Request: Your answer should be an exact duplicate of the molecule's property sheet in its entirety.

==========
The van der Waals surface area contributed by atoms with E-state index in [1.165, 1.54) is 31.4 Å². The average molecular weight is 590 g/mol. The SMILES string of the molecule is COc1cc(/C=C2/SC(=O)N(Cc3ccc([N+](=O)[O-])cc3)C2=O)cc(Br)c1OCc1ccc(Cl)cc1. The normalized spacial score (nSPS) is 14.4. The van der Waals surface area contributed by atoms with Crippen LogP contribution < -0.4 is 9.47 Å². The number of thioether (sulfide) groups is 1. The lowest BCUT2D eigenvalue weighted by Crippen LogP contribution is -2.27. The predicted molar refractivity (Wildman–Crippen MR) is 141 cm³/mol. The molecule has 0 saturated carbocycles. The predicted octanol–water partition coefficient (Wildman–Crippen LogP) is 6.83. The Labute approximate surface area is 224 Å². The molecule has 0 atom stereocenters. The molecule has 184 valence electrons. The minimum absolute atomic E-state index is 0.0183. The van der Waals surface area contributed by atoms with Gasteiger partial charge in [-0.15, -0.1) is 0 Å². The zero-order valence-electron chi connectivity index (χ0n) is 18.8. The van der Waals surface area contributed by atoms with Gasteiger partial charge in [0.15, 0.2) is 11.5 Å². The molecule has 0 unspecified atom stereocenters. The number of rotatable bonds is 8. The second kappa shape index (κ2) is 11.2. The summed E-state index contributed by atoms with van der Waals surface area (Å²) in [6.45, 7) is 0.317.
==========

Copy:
The van der Waals surface area contributed by atoms with E-state index in [1.165, 1.54) is 31.4 Å². The average molecular weight is 590 g/mol. The SMILES string of the molecule is COc1cc(/C=C2/SC(=O)N(Cc3ccc([N+](=O)[O-])cc3)C2=O)cc(Br)c1OCc1ccc(Cl)cc1. The normalized spacial score (nSPS) is 14.4. The van der Waals surface area contributed by atoms with Crippen LogP contribution < -0.4 is 9.47 Å². The number of thioether (sulfide) groups is 1. The lowest BCUT2D eigenvalue weighted by Crippen LogP contribution is -2.27. The predicted molar refractivity (Wildman–Crippen MR) is 141 cm³/mol. The molecule has 0 saturated carbocycles. The predicted octanol–water partition coefficient (Wildman–Crippen LogP) is 6.83. The Labute approximate surface area is 224 Å². The molecule has 0 atom stereocenters. The molecule has 184 valence electrons. The minimum absolute atomic E-state index is 0.0183. The van der Waals surface area contributed by atoms with Gasteiger partial charge in [-0.15, -0.1) is 0 Å². The zero-order valence-electron chi connectivity index (χ0n) is 18.8. The van der Waals surface area contributed by atoms with Gasteiger partial charge in [0.15, 0.2) is 11.5 Å². The molecule has 0 unspecified atom stereocenters. The number of rotatable bonds is 8. The second kappa shape index (κ2) is 11.2. The summed E-state index contributed by atoms with van der Waals surface area (Å²) in [6.45, 7) is 0.317.